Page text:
I am Real and You are Not

When politicians and pundits use phrases like “real Americans,” “real voters,”  “real people,” “everyone agrees,”  or “vast majority,”  there are two underlying arguments – if you share the same values you are real, and if you don’t share those values or don’t agree, you are not real.

On the flip side of there are these words – “manufactured, sheeple, robot, and zombie.” All these words are implying the people in question are not real or have no brains.

I’m setting aside the name calling for now and just focusing on the nullification of others.

This nullification works equally well for both the left and right. Example – At the tea party protests the phrase “real Americans” was used by the protesters, implying there were real and unreal Americans. People that disagreed with the protesters views were the unreal ones. When the tea parties were mentioned by politicians and pundits the tea party protesters were referred to as Astroturf.”  Astroturf implies that the tea party protesters were fake or unreal.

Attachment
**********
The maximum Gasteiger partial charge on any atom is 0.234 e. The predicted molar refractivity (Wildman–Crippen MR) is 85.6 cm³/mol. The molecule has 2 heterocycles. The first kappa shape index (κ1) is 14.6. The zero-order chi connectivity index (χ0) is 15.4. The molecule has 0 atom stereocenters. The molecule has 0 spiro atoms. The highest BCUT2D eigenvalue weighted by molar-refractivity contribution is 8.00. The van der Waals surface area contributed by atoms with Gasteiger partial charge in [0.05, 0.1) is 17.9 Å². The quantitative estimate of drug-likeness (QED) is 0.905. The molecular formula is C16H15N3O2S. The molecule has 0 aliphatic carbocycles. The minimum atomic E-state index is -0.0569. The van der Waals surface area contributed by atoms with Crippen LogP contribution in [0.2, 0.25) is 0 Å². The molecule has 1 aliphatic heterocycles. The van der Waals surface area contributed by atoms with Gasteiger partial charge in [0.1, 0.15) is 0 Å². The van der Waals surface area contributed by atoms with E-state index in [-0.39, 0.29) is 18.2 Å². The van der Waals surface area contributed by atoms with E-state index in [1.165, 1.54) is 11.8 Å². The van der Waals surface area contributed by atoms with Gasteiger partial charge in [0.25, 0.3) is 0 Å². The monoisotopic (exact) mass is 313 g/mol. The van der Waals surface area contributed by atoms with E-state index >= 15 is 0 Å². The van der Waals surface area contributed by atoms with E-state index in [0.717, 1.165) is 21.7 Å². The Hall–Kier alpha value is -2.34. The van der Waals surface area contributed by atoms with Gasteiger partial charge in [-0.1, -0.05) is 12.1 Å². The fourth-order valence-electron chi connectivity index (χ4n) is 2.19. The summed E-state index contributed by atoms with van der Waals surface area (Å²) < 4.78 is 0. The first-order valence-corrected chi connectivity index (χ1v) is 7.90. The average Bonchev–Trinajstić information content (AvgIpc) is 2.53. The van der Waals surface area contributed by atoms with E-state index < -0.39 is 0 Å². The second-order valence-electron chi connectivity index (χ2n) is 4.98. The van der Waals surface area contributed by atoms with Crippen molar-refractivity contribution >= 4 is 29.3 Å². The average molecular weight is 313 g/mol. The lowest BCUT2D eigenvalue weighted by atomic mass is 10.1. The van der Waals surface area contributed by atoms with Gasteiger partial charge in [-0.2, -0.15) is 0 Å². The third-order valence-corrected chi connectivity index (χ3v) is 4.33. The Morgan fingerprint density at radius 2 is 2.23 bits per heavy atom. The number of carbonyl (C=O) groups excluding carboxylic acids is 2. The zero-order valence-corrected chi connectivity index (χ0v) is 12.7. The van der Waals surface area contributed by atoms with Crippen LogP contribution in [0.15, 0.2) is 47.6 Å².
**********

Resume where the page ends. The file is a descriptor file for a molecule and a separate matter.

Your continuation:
This pattern of nullification repeats with every contentious issue.

Side 1 – If you don’t agree with us you aren’t real. “Real American”

Side 2 – How dare you say we aren’t real, when clearly you aren’t real? “Astroturf”

Side 1 – Side 2 has the audacity to say side 1 isn’t real.  “That is un-American”

The ball bounces back to Side 2 and back and forth until everyone has been nullified.

Nullification allows the luxury of not bringing up or discussing opposing views. How could you have a serious discussion about something that doesn’t exist? Why waste time thinking about the unreal? People don’t have serious debates about the Easter bunny, so why should we bother to think about the opposing unreal views?

So I’ll go between the horns and agree with both sides; I am real and you are not.

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